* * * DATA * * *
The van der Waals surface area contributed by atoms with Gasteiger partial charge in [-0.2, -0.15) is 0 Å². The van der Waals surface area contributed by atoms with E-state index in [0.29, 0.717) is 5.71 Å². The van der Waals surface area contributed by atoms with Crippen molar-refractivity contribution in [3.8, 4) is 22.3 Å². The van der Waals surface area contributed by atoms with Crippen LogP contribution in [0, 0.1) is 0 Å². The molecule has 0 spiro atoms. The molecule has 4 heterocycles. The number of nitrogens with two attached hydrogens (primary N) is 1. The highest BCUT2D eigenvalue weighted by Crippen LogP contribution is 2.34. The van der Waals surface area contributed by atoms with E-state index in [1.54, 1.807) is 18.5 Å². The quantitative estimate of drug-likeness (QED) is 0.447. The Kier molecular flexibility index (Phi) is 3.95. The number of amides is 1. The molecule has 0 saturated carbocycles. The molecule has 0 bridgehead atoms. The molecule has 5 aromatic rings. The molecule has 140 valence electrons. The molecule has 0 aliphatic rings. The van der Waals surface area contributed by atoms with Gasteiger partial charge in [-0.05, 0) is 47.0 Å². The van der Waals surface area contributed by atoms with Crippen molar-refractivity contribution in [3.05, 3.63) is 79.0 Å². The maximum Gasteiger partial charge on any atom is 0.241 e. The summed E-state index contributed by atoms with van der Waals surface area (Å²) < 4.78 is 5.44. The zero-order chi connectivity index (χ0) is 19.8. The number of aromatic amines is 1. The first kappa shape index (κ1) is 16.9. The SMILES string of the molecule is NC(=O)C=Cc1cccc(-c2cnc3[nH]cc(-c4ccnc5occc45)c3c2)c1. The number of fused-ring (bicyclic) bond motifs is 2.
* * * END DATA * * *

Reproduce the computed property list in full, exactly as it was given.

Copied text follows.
The van der Waals surface area contributed by atoms with Gasteiger partial charge in [-0.2, -0.15) is 0 Å². The van der Waals surface area contributed by atoms with E-state index in [0.29, 0.717) is 5.71 Å². The van der Waals surface area contributed by atoms with Crippen molar-refractivity contribution in [3.8, 4) is 22.3 Å². The van der Waals surface area contributed by atoms with Crippen LogP contribution in [0, 0.1) is 0 Å². The molecule has 0 spiro atoms. The molecule has 4 heterocycles. The number of nitrogens with two attached hydrogens (primary N) is 1. The highest BCUT2D eigenvalue weighted by Crippen LogP contribution is 2.34. The van der Waals surface area contributed by atoms with E-state index in [1.54, 1.807) is 18.5 Å². The quantitative estimate of drug-likeness (QED) is 0.447. The Kier molecular flexibility index (Phi) is 3.95. The number of amides is 1. The molecule has 0 saturated carbocycles. The molecule has 0 bridgehead atoms. The molecule has 5 aromatic rings. The molecule has 140 valence electrons. The molecule has 0 aliphatic rings. The van der Waals surface area contributed by atoms with Gasteiger partial charge in [-0.05, 0) is 47.0 Å². The van der Waals surface area contributed by atoms with Crippen molar-refractivity contribution in [3.05, 3.63) is 79.0 Å². The maximum Gasteiger partial charge on any atom is 0.241 e. The summed E-state index contributed by atoms with van der Waals surface area (Å²) < 4.78 is 5.44. The zero-order chi connectivity index (χ0) is 19.8. The number of aromatic amines is 1. The first kappa shape index (κ1) is 16.9. The SMILES string of the molecule is NC(=O)C=Cc1cccc(-c2cnc3[nH]cc(-c4ccnc5occc45)c3c2)c1. The number of fused-ring (bicyclic) bond motifs is 2.